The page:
About Careers Internship MedBlog Contact us

Brain Halts Forming Memories When Patient is Under Anaesthesia

by Medindia Content Team on October 10, 2007 at 12:09 PM
Font : A-A+

Brain Halts Forming Memories When Patient is Under Anaesthesia

A recent research has provided insight into how the brain functions when patients are anaesthetized. Neuroscientists reckon that the brain's pathways stop interpreting speeches and storing memories when under anaesthesia.

Matt Davis of the Medical Research Council Cognition and Brain Sciences Unit in Cambridge, the UK, believes that the same may be true for people as they doze off, without the inducement of sleep by drugs.


Twelve volunteers were studied when they were under the influence of varying amounts of an anaesthetic called propofol, which induced varying levels of drowsiness.

The researchers played them recordings of speech or other sounds, and monitored their brains using a technique called functional magnetic resonance imaging.

It was found that the brains of the volunteers were more active in response to speech than to generic noise, suggesting that they still recognised spoken words.

However, the researchers noticed among the drowsiest volunteers that the part of the brain involved with the more subtle job of untangling words that can have alternative meanings depending on context or spelling (such as 'bark', or 'pear/pair') was inactive in them.

This part had also stopped forming memories of speeches when the volunteers were drowsy, said the researchers.

According to them, the findings indicate that the brain shuts down higher-level aspects of speech recognition as sleep starts to set in, making it hard to remember or understand what was said in the moments before sleep.

Anaesthetist David Menon of the University of Cambridge says that the results, published in the journal Proceedings of the National Academy of Sciences, also suggest that speech comprehension can suffer even when people are only lightly sedated, or when they are slightly sleepy.

The researchers are of the opinion that their findings may help better understand the degree of awareness experienced by patients in operating theatres.

"We don't want to overdose but we want to provide a measure of how much is 'enough' anaesthetic," Nature magazine quoted Menon as saying.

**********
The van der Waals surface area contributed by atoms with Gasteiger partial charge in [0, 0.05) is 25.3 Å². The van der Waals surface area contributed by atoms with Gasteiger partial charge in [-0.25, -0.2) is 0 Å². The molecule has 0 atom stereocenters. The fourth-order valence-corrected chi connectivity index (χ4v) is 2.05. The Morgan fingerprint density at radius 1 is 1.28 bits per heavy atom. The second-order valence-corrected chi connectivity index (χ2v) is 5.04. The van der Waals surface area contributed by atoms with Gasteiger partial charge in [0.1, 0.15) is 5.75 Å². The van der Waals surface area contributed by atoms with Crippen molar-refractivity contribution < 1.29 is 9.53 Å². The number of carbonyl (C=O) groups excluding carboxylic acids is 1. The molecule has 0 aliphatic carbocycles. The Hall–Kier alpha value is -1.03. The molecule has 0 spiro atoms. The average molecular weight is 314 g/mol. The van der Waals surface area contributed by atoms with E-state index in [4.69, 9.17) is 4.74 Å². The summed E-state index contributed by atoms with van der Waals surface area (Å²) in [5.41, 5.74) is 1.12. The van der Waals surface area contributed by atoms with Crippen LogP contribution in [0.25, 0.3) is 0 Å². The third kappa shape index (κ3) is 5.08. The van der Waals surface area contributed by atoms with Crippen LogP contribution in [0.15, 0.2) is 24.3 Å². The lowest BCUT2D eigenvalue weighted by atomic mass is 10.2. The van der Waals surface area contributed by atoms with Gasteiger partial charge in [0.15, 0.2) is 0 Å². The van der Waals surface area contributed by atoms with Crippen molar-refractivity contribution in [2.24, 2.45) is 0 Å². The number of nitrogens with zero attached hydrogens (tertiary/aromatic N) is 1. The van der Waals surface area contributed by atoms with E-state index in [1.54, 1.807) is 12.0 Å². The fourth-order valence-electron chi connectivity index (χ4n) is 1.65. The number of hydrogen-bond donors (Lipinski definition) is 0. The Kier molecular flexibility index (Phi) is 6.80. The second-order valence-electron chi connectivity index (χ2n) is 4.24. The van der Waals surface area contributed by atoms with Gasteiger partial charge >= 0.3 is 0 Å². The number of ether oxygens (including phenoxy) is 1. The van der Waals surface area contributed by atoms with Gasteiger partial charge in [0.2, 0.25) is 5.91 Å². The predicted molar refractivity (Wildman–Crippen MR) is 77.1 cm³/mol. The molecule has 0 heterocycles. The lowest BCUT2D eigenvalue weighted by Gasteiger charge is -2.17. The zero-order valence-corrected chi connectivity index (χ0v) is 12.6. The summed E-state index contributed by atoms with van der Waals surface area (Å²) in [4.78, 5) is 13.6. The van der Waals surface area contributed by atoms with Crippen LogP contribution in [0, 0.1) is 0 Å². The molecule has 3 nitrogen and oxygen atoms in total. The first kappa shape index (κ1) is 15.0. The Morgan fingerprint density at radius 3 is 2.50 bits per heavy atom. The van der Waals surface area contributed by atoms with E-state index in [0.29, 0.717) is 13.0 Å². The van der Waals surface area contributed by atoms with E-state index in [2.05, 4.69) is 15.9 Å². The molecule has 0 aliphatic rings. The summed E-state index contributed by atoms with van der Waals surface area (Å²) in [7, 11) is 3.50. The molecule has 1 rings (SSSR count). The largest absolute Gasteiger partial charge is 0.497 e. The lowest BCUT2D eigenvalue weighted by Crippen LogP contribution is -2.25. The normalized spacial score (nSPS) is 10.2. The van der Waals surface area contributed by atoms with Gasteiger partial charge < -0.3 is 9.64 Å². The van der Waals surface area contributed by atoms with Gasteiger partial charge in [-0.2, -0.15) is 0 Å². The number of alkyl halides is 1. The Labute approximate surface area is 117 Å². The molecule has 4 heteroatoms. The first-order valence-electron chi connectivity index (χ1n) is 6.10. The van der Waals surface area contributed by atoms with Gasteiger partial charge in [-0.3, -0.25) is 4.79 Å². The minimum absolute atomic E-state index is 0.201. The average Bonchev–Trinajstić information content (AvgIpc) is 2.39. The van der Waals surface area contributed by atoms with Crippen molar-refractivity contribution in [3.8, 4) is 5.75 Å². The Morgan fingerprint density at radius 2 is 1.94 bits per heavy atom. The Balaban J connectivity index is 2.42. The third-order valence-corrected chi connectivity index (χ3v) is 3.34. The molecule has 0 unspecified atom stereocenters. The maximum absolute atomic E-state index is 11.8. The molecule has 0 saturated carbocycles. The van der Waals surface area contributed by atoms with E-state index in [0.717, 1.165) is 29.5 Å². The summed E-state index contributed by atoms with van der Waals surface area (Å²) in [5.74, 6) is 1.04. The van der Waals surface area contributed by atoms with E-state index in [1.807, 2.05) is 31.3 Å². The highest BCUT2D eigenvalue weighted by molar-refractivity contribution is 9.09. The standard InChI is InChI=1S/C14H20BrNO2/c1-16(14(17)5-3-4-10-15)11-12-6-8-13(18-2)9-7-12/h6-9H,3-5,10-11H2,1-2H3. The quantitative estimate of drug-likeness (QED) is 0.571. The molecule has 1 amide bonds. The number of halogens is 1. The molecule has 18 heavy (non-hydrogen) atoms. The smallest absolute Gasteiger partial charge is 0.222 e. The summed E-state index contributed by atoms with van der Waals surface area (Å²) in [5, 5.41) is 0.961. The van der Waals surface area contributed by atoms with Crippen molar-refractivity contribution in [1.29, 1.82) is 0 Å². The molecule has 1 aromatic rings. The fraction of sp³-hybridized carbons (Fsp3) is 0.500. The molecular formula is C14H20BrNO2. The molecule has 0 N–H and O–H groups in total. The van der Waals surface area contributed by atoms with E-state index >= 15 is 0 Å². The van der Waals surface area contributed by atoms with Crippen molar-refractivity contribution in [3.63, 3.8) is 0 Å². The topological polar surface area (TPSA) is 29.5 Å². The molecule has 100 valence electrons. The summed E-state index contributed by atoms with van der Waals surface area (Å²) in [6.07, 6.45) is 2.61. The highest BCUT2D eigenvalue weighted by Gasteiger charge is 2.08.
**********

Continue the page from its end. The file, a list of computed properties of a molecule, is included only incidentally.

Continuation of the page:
Although he admits that it is difficult to know exactly what the patients was experiencing simply on the basis of brain scanning, he hopes that more studies of lightly sedated healthy volunteers may provide accurate descriptions of their cognitive experience to go with their brain readings.

"This has to be seen as a first step, where we try and calibrate brain responses," Menon says.

Source: ANI


Recommended Readings

Latest Research News

Is There a Cure for Malaria Through Targeting Biological Clocks?
Malaria parasites sync their molecular rhythms with the internal 24-hour clocks of their hosts, said researchers.
Good Evenings Recovery Leads to Better Work Days
A latest research suggests that the quality of a person's post-work recovery in the evening can impact their mood when they resume work the next day.
Link Between Sleep Apnea and Cognitive Decline
Researchers are working on new strategies and solutions for sleep apnea to ward off a range of health risks including cognitive decline.
Softening Stem Cells Enhances Hair Growth Potential
The scientists discovered that when the stem cells in the hair follicle are made softer, they have a higher chance of growing hair.
Potential New Strategy for Ischemic Stroke Discovered
A combinatorial therapy provided promising beneficial results among people with ischemic stroke.
View All
This site uses cookies to deliver our services.By using our site, you acknowledge that you have read and understand our Cookie Policy, Privacy Policy, and our Terms of Use  Ok, Got it. Close

Brain Halts Forming Memories When Patient is Under Anaesthesia Personalised Printable Document (PDF)

Please complete this form and we'll send you a personalised information that is requested

You may use this for your own reference or forward it to your friends.

Please use the information prudently. If you are not a medical doctor please remember to consult your healthcare provider as this information is not a substitute for professional advice.

Name *

Email Address *

Country *

Areas of Interests